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The Greatest Tips You’ll Ever Receive from a Solo RVer


RVing as a solo female is not the norm in the RV circle. This makes Sue Ann Jaffarian the ideal traveler to share her wisdom on exploring alone in her Class B Winnebago Travato. Dispelling the fear of traveling by yourself is a great way to step out of your comfort zone and experience the inherent beauty RV travel offers. We had the pleasure of sitting down with Sue Ann, also known as The Novel RV, to discuss in detail the hurdles and joy of her road life. This perspective is both unique and inspiring and reminds us of the warrior, Arya Stark, a solo female traveling the lands in pursuit of a fuller life.

In the words of Sue Ann, “I have been traveling solo full-time for five months now and this list is a work in progress. Some of it is instinctual. Some of it common sense. A lot you learn along the way as you discover what suits you. And it by no means is carved in stone.” Dive into these 15 tips to RVing alone and who knows, maybe you’ll soon find yourself as a solo voyager!


how to travel solo in an RV
Photography: @johnrandolphhh

–  Let someone know where you are and where you are going. My family has me linked on Life360 via our phones. Do not broadcast on social media where you are stopping for the night if you are alone. Report on the place the next day.

– The same goes if you are hiking alone. Let people know where you are heading and about how long you expect to be gone.

– Don’t be afraid of overnighting in parking lots like rest stops, truck stops, Walmart, casinos, and so forth, providing they allow it. Look for other RVers and park near but not on top of them. Do not park in the way of 18-wheelers.

– If you pull into a campground or parking lot and your spidey-sense goes on alert, do not park there. Listen to your gut and find another spot to spend the night. In fact, trust your gut a lot.

– If you are going to be parked in a high traffic area, close your shades so people cannot see your stuff through your window. Always keep your valuables out of sight, especially purses and electronics.

– Keep some sort of weapon handy. Note: it does NOT have to be a gun. Keep wasp spray or bear spray, or something in the event of an intruder, animal or human. Even a pet can alert you to a problem.

– Lock your doors when leaving the rig and when you go to bed at night, even if you are just running into a store or down the lane to talk to a camp host.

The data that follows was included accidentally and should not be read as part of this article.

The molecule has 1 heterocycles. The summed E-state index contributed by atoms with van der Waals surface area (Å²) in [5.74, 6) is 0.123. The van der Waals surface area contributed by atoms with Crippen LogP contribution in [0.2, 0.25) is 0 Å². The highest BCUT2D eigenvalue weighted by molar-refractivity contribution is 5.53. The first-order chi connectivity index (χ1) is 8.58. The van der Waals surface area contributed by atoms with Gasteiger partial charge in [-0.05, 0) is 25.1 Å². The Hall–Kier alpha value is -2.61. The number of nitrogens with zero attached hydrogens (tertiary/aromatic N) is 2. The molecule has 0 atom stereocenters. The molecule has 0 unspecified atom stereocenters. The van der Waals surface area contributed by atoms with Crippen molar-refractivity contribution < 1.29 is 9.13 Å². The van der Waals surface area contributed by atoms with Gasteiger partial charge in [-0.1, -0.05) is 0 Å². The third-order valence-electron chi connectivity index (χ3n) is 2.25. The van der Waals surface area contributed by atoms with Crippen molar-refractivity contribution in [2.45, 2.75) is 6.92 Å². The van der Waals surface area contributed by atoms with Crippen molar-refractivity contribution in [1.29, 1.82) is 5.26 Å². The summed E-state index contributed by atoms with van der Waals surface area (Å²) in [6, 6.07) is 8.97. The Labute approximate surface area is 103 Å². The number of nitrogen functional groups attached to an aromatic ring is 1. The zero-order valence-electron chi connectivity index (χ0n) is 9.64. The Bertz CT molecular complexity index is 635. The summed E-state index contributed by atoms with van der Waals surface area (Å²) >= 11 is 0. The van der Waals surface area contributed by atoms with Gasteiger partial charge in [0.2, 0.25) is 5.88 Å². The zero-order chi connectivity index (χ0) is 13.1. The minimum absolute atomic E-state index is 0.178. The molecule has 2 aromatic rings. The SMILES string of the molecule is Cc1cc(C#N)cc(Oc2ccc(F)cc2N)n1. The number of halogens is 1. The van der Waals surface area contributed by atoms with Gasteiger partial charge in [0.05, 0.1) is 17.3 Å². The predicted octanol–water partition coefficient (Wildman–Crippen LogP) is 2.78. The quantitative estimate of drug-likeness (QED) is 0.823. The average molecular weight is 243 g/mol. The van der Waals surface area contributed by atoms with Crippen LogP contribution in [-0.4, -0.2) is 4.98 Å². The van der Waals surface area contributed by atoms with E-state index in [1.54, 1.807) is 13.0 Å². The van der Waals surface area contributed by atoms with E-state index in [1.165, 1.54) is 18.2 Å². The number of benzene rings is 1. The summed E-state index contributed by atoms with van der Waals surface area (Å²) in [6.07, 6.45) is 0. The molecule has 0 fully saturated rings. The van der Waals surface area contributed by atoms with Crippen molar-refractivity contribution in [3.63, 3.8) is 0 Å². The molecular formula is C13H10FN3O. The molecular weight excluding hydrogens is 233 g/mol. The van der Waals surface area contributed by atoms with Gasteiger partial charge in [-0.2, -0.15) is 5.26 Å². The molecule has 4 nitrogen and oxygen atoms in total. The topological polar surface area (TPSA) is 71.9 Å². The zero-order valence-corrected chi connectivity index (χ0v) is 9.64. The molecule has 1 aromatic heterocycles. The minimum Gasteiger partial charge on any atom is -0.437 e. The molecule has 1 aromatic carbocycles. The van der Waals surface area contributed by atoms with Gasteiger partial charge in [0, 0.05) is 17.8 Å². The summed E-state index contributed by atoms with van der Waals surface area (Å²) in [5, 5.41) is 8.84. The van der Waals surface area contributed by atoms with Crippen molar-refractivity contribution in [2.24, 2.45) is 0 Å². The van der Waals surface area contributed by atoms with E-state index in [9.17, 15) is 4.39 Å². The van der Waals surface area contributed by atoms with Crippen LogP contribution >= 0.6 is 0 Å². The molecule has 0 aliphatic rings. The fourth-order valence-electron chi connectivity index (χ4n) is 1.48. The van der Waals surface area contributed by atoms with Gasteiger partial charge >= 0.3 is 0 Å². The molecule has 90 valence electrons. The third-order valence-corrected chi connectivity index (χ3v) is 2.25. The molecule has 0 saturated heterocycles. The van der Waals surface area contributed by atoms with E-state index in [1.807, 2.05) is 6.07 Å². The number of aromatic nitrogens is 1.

– Keep a list of your personal emergency information handy in the event something happens to you. This should include emergency contacts, medications, allergies, etc. Keep it somewhere someone can find it, like in the glove compartment.


tips and tricks to RVing as a female alone


– Keep up on your laundry. It can get out of hand quickly in a confined space. Try to do it regularly. Laundromats located nearby are easy to find with a Google search. I prefer laundromats because they usually have double and triple washers so you can do it quickly.

– Periodically clean out your rig. A dirty RV is depressing. Every now and then spend a morning dusting and cleaning. You’ll feel great when it’s done.

– Keep your rig maintained. Check it every time you leave a campground. Do a walk-around, check tires, make sure all hoses, power cords, and awnings are in good order and put away.

– Keep some cash hidden away for emergencies. You never know when you might be stuck somewhere and credit cards or checks will not be accepted. This could also be a safety issue.

– Exercise regularly. Even if you are not a traveler who enjoys all the outdoors stuff like hiking, kayaking, biking, etc., get out and exercise. Walk or get into a yoga or stretching routine. Hours behind the wheel of a vehicle can tax the mind and body. Walk at rest stops. Do loops around the campground. Find a physical activity that works for you.

– Don’t be surprised if you find yourself lonely or slightly depressed from being alone most of the time, no matter how much fun you are having or how much of an introvert you might be. Some people weather being alone better than others. When you feel the blues coming on, call someone. Keep in touch with people. Go to RV meet-ups or rallies.

– Treat yourself once in a while. Get a manicure and/or pedicure. A nice haircut. A massage. A special meal. Go to the movies or see an exhibit.

Are you looking for the best summer reads while RVing across the country? Check out our Top 10 Must Read Novels of 2019 and let us know in the comment section below if there’s a book we missed!


1 Comment

  • Lannie
    Posted July 11, 2020 at 12:56 am

    Good information!


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